Tuesday, August 28, 2018

Facebook Falsehoods

Just got another one. “A Facebook friend wants you to like...”

Facebook, in addition to being the unwitting conduit of fake news and falsehoods of other kinds, has been an affordable advertising tool for some and a connectivity tool for many. I always understood my data, such as Facebook thinks it has, is how they are able to provide this tool without a monthly charge.

The only controls explicitly given are the privacy layers that only innocent friends and colleagues (who are not hackers) are effectively blocked from causally seeing. Hackers see all, and Facebook certainly does. That’s okay with me. Everything on my timeline is fully public. This is how I use Facebook, as an ad.

Thus, most of my Facebook friends are not personal connections, but colleagues.

I’ve written before to say that on my social media pages (which very much includes this blog) I tell the truth and nothing but the truth. But I never considered telling the whole truth because many things of me and mine are private.

Which brings me to this pesky habit of some who think it is fine form to ask others to like this or that.

I like what I like, truthfully. All my likes are my own. If I didn’t “like,” it may be because I missed the post. I don’t spend many hours scrolling or I would have time for little else. But when I get one of those requests to like, it is an automatic forgetaboutit.

You may not think so, but it has a whiff of falsehood. Something related to paid reviews, which are malodorous to say the least. Actually, they stink.

Because, to me, even my Facebook public face can’t be a fake. If I liked yours, know that I really liked yours.

Tuesday, August 21, 2018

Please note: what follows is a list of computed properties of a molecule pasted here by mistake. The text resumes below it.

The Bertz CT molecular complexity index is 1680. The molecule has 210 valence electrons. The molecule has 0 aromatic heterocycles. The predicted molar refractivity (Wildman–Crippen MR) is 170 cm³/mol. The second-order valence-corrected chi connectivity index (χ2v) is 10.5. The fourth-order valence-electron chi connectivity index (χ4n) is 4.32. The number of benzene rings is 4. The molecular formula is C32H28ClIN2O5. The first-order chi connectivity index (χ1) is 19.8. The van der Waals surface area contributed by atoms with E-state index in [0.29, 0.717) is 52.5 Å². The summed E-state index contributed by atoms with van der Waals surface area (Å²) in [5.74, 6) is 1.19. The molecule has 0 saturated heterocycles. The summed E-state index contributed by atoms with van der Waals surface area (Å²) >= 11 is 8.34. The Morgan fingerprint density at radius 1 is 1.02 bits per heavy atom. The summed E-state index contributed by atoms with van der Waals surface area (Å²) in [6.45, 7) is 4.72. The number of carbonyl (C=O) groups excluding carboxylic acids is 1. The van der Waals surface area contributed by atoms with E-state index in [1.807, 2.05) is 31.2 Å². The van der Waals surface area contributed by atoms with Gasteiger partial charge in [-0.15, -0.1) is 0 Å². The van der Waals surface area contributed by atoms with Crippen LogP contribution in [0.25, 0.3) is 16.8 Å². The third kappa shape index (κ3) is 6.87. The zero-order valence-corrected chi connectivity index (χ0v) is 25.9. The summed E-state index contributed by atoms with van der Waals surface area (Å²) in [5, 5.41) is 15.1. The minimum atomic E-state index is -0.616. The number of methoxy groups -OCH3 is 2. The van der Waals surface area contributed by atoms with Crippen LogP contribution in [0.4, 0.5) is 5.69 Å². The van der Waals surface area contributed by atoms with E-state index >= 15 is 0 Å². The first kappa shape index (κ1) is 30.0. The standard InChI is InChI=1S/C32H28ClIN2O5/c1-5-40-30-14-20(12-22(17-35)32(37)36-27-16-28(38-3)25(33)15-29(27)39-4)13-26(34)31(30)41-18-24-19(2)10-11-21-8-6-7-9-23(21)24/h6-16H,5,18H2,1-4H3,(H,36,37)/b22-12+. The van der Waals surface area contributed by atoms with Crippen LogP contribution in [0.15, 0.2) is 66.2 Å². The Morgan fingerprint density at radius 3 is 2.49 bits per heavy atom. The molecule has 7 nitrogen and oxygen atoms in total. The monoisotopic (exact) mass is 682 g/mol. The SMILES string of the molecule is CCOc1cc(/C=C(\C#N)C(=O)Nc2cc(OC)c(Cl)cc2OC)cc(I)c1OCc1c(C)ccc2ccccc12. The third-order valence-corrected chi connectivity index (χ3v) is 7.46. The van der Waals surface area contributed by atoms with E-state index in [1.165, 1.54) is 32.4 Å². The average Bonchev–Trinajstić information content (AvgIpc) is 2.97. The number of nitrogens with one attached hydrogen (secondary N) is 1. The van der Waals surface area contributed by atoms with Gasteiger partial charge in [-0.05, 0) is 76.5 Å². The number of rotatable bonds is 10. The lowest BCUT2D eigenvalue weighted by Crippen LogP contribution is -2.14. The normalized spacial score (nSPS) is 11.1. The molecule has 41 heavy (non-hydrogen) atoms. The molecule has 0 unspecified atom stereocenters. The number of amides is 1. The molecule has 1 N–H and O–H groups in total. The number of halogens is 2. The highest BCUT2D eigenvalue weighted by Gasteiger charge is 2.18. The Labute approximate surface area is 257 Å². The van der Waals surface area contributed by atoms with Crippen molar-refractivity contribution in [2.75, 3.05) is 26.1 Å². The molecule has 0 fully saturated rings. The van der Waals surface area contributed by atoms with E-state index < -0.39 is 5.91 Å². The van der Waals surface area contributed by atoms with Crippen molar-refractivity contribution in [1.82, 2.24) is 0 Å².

Loving What We Do

Back to doing what we love, and loving what we do, I am in deep doo-doo preliminary plotting my next novel.

Some writers are pansters. They write by the seat of their pants, and do not know where the story is going. It is as much a surprise to them as it will be for the readers.

Some writers are planners. They plot carefully before writing the first paragraph. They know every bone of the story, and only need to do the work and flesh out the details.

I’m a rough planner. I know the general outline of the beginning, middle, and end. I know little of the details, and the writing process offers many surprises for me. But I always felt I needed a general arc and direction before I so much as conjure the first sentence.

I considered doing it differently this time. I thought jumping in without the safety net of an outline would be a challenge that could revive the creative sprits. I wanted to leave the comfort zone of the tried and true, and who knows--- Maybe the results will be truer than ever.

But I chickened out.

So here I am again, beginning to fill in the boxes of a rough outline for what I hope would be a very good story. Only I feel somewhat defeated because, well, here I am again.

Maybe next time.

Tuesday, August 14, 2018


A few months ago, someone close to me lamented about their life choices. “This was never supposed to be a professional direction,” loved one said. “This was only a hobby.”

Head scratch. (Me.)

I always thought that a hobby is what you want to do even if no one paid you.